Tricia Eastmond

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Dana Crano It was a different generation and a different time. I didn't find it unbelievable, just a little too convenient for the purposes of the story. I would have appreciated a little more creativity or "surprise." I will say that "A Memory of Violets" is written by a more seasoned (mature in the sense of authorship) Gaynor and delivers on all fronts.
Patti I suspected that was the case all along, and I did like that no one really connected that. What was weird for me was that she would marry a man with the same last name as Seamus and no one connect THAT.. but all in all.. it IS a story and I liked the little surprise at the end. She really never wanted to talk about her life in younger years.. so I don't find it unbelievable. I have no idea how my grandparents met not to mention my great grandparents... so be it!
Maura I found it utterly unbelievable that a college-educated character with Irish heritage would never have copped on to the fact that Seamus is Irish for James. I found it utterly unbelievable that a person's great-grandmother would have been on the Titanic and you'd never have talked with her about it, ever. I found it unbelievable that they would have had such a close, comfortable great-grandmother/grandchild relationship yet never once discussed how she met her great-grandfather. As soon as I heard her great-grandfather's name was "James", I suspected that it was Seamus, and it became obvious to me all along that they were dangling that fate in front of the reader (like the time they went to the graveyard and the inscription on the headstone was read without actually reading the person's name). There were so many aspects of the book that I enjoyed, but the Seamus "surprise" was cheap and not a surprise at all. It was also pretty emotionally unsatisfying that the heartbreaking mixup of her telegram being interrupted was sort of just explained away as "oh well, they worked it out in letters" without actually showing the letters and how they healed the breach of faith between them.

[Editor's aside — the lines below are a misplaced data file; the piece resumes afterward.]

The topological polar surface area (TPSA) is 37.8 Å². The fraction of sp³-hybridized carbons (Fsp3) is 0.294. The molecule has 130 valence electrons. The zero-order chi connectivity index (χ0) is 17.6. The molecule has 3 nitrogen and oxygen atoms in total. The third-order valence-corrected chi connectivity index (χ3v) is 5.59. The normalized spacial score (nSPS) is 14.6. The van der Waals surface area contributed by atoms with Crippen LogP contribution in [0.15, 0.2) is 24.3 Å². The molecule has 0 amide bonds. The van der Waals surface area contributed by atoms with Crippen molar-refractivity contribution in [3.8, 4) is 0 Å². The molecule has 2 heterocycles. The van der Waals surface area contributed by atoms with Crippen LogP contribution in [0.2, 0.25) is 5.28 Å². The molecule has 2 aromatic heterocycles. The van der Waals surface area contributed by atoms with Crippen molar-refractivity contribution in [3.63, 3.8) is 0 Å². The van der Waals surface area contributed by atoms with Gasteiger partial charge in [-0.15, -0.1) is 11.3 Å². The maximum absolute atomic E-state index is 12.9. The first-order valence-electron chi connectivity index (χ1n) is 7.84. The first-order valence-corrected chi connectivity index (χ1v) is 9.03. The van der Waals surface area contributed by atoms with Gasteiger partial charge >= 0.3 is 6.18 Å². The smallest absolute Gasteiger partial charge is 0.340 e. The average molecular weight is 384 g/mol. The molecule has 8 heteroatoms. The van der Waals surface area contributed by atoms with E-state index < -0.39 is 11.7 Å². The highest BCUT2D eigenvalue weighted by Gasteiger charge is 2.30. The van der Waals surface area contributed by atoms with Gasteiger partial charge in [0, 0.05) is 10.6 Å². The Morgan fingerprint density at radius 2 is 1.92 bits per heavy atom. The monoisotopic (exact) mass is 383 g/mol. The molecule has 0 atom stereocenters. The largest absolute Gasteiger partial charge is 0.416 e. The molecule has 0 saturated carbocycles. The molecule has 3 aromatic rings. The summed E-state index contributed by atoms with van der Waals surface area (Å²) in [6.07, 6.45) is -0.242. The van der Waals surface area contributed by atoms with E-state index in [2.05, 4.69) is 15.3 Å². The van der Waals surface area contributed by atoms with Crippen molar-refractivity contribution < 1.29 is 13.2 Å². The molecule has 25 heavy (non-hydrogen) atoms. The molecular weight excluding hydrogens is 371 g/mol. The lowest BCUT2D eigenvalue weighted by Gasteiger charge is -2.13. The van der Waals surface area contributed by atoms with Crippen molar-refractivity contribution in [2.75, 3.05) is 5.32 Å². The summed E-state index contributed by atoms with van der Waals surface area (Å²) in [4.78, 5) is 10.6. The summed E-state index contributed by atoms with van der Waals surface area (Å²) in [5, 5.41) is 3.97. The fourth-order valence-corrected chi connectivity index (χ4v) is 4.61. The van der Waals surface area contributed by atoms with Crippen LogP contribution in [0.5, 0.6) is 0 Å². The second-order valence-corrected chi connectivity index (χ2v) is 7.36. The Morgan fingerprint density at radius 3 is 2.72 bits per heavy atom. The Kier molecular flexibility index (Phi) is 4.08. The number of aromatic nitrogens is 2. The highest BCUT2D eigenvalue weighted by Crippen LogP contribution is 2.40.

Virginia Myers The fact that her children and grand children did not know the personal history of her husband did not seem unbelievable to me. I think that he had changed his name when he first arrived in America. And it was apparently an unwritten rule agreed to by her husband that no one would ever know how she got to America - so the children grew up knowing only that both their mother and father had immigrated from Ireland - probably sharing this heritage with many other of their childhood friends whose Irish parents also came to America as immigrants.

On the other hand - the trip back to Ireland seemed a bit of overkill to me. I would just as soon it had ended without that.
Pearl I agree. Found the ending a bit unbelievable. Have my own idea as to how it should have ended.
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by Hazel Gaynor (Goodreads Author)
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